“We sing for his departure from this life and separation from us, but also because there is a communion and a reunion. For even dead, we are not at all separated from one another, because we all run the same course and we will find one another again in the same place. We shall never be separated, for we live for Christ.” ~Simeon of Thessalonica, De ordine sepulturæ.
For the Christian the day of death inaugurates, at the end of his sacramental life, the fulfillment of his new birth begun at Baptism, the definitive “conformity” to “the image of the Son” conferred by the anointing of the Holy Spirit, and participation in the feast of the Kingdom which was anticipated in the Eucharist- even if final purifications are still necessary for him in order to be clothed with the nuptial garment. The Church who, as Mother, has borne the Christian sacramentally in her womb during his earthly pilgrimage, accompanies the person at their journey’s end, in order to surrender them “into the Father’s hands.” She offers to the Father, in Christ, the child of his grace, and she commits to the earth, in hope, the seed of the body that will rise in glory. This offering is fully celebrated in the Eucharistic sacrifice; the blessings before and after Mass are sacramentals.
The Christian funeral is a liturgical celebration of the Church. The ministry of the Church in this instance aims at expressing efficacious communion with the deceased, at the participation in that communion of the community gathered for the funeral, and at the proclamation of eternal life to the community. The different funeral rites express the Paschal character of Christian death and are in keeping with the situations and traditions of each region.
The Order of Christian Funerals (Ordo exsequiarum) of the Roman liturgy gives three types of funeral celebrations, corresponding to the three places in which they are conducted (the home, the church, and the cemetery), and according to the importance attached to them by the family, local customs, the culture, and popular piety. This order of celebration is common to all the liturgical traditions and comprises four principal elements: the greeting of the community, the Liturgy of the Word, the Eucharistic Sacrifice, and a Farewell to the deceased.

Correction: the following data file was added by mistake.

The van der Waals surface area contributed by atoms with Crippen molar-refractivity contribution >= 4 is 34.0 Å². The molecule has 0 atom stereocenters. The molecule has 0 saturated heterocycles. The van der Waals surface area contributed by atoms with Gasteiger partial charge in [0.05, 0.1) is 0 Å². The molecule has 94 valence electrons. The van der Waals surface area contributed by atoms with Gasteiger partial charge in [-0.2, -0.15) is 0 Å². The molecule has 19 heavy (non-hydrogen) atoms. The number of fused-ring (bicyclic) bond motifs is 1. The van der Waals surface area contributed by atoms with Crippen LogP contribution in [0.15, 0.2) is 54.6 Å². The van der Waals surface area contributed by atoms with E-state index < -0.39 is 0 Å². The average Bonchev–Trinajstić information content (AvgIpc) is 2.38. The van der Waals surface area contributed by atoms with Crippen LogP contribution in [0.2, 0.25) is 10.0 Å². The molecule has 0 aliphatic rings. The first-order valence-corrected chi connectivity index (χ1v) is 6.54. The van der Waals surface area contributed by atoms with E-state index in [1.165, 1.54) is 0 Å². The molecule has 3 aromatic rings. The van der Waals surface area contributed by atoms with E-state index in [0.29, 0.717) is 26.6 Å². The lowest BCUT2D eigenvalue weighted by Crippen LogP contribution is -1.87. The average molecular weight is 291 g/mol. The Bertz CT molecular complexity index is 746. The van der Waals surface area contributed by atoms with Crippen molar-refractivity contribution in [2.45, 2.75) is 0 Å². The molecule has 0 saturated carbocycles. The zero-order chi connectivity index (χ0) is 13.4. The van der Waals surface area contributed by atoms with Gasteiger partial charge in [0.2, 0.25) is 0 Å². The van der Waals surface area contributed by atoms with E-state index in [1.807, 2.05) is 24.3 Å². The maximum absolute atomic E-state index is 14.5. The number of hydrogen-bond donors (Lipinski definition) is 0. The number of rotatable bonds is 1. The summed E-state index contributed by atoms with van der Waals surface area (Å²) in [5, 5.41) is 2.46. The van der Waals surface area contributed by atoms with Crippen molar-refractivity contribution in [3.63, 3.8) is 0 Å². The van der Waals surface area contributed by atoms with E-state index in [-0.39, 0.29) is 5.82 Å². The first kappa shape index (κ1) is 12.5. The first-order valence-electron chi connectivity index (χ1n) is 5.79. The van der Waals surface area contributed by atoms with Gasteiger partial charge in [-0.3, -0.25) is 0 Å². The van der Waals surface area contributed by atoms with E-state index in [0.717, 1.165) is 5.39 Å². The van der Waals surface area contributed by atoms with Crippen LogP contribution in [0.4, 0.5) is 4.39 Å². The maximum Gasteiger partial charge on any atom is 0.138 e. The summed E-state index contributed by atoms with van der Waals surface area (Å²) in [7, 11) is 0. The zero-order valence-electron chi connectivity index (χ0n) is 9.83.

If you have just lost your loved one, the St. Margaret Community grieves with you and assures you of our prayers.
Contact the Parish during normal business hours and we will make every effort to accommodate your needs during these difficult moments including the planning of the funeral details. After hours, contact Baleigh Henderson 225-567-3573 Ext. 103.
St. Margaret Cemetery and Mausoleum
The Cemetery at St. Margaret Catholic Church is the final resting place of St. Margaret Parishioners and their loved ones who have witnessed to the resurrection of Jesus Christ. To the end that their service to their Lord and contributions to family and society may be remembered, the congregation also developed a Cemetery Committee to order and maintain the burial grounds established in 1910.
If you are interested in purchasing the right of burial in the cemetery proper or in our community Mausoleum, please call the St. Margaret Office for more information about the St. Margaret Cemetery.
The responsibility for the ministry of consolation rests with the believing community, which heeds the words and example of the Lord. Each Christian has a share in this ministry according to the person’s various gifts and offices in the Church. Members of the community should console the mourners with words of faith and support and with acts of kindness, for example, assisting them with some of the routine tasks of daily living.
The St. Margaret Bereavement Committee does just that by providing food and a post-funeral reception for families who have lost a loved one. As soon as a funeral is planned by the Pastor or a Deacon, and should the family desire this outreach, committee members prepare an assortment of dishes to help parishioners in their time of grief.
If you are interested in learning more about the Bereavement Committee, contact Mary Ann Michon, the ministry chairperson, at 225.573.3412.
In the face of death, the Church confidently proclaims that God has created each person for eternal life and that Jesus, the Son of God, by his death and resurrection, has broken the chains of death. The mystery of the Lord’s passion gives power to all the Church’s activity. The Ministry of Consolation does not end the day of the funeral – grief takes place in various stages and does take time!
Any member of St. Margaret or the greater community who has lost as loved one is invited to our Griefshare sessions. Through the sharing of your experiences of death and life, you will witness how God’s love and mercy, working through you, helps to sustain you even in grief.
If you are interested in learning more about Griefshare, contact Debbie Kropog, the ministry chairperson, at 225.567.2587.